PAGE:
staff salaries. Medical costs can reach anywhere from $50,000-100, 000 to keep some patients alive. The money could be better spent on patients that can be saved. If a patient chooses assisted suicide instead of a drawn out death, then medical staff would have more time to treat other patients. Understaffed hospitals have an increased rate of making mistakes which could cause a lesser quality of care for patients. Vital organs of the patients that are terminally ill could be used to save the lives of other patients. We have long waiting lists for hearts, kidneys, livers, and other organs that are critical to saving the lives of people who can be saved. It is not fair to the patients or the health care system to longer a dying patient’s life when they would rather die. Physician-assisted suicide allows doctors to preserve vital organs that can be donated to others. The needs of the living should be put ahead of the needs of the dying. By legalizing physician assisted suicide, hospitals would become more efficient, health care costs would be lowered, and other patients would be saved.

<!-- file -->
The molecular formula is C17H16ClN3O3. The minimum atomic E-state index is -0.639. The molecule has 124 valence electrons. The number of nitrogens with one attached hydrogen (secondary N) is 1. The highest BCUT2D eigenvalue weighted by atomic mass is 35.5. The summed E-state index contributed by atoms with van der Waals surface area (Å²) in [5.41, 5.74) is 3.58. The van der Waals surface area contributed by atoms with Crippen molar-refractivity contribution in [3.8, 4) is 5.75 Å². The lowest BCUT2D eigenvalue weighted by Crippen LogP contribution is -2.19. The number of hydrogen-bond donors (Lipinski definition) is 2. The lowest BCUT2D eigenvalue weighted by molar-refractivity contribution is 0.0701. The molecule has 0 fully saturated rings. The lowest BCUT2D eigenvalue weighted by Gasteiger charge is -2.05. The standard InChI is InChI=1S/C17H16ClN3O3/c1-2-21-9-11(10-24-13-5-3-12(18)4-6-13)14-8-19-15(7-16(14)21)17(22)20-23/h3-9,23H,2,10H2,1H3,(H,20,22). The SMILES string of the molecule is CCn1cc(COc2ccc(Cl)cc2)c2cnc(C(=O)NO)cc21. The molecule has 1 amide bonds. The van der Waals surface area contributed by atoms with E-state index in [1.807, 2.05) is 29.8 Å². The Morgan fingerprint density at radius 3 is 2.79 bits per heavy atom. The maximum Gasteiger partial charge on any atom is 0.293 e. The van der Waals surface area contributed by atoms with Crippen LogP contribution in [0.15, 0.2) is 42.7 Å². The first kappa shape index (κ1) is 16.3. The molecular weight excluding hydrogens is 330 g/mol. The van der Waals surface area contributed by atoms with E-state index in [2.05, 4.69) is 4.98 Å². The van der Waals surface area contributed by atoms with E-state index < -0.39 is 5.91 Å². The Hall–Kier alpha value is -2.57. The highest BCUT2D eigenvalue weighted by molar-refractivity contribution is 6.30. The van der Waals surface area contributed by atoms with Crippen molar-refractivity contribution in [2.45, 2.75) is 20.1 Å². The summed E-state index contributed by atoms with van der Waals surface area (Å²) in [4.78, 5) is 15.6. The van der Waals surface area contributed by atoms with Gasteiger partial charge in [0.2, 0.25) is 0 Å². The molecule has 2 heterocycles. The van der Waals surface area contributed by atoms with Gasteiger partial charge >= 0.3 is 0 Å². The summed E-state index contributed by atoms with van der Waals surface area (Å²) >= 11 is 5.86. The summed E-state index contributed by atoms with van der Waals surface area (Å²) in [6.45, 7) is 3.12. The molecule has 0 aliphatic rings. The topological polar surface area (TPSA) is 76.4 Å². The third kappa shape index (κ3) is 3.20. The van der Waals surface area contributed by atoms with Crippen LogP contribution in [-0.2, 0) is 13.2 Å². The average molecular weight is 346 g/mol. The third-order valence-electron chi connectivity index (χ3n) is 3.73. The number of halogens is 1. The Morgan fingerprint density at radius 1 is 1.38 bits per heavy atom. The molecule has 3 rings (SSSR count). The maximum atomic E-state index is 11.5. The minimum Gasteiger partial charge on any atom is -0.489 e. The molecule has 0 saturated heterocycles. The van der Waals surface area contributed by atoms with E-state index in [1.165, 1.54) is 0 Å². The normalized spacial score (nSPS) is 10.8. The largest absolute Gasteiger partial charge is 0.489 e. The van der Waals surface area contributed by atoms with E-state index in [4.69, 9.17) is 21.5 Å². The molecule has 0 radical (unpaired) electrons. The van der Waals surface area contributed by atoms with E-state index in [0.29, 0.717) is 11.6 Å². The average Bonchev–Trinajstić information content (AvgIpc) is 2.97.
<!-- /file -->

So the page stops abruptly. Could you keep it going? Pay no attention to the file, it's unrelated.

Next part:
The assistance of a physician with suicide would mean that there would be less messy suicides. Some patients facing an irreversible disease take their own lives while they are still in reasonably good health, because they fear that if they wait, they will find themselves unable to do so. Some do this through shooting themselves in the head or overdosing on pills, and this can have significant negative impacts on those that the patient left behind. Knowing that assisted suicide would be available when they needed it would undoubtedly lead many incurably ill people to postpone ending their own lives because they will have to live their lives everyday thinking that they could have done more to save their loved ones. If doctor’s were allowed to participate in assisted suicides, then these traumatic suicides could be avoided. If you were a family member, which would be more traumatizing? A compassionate doctor-assisted suicide or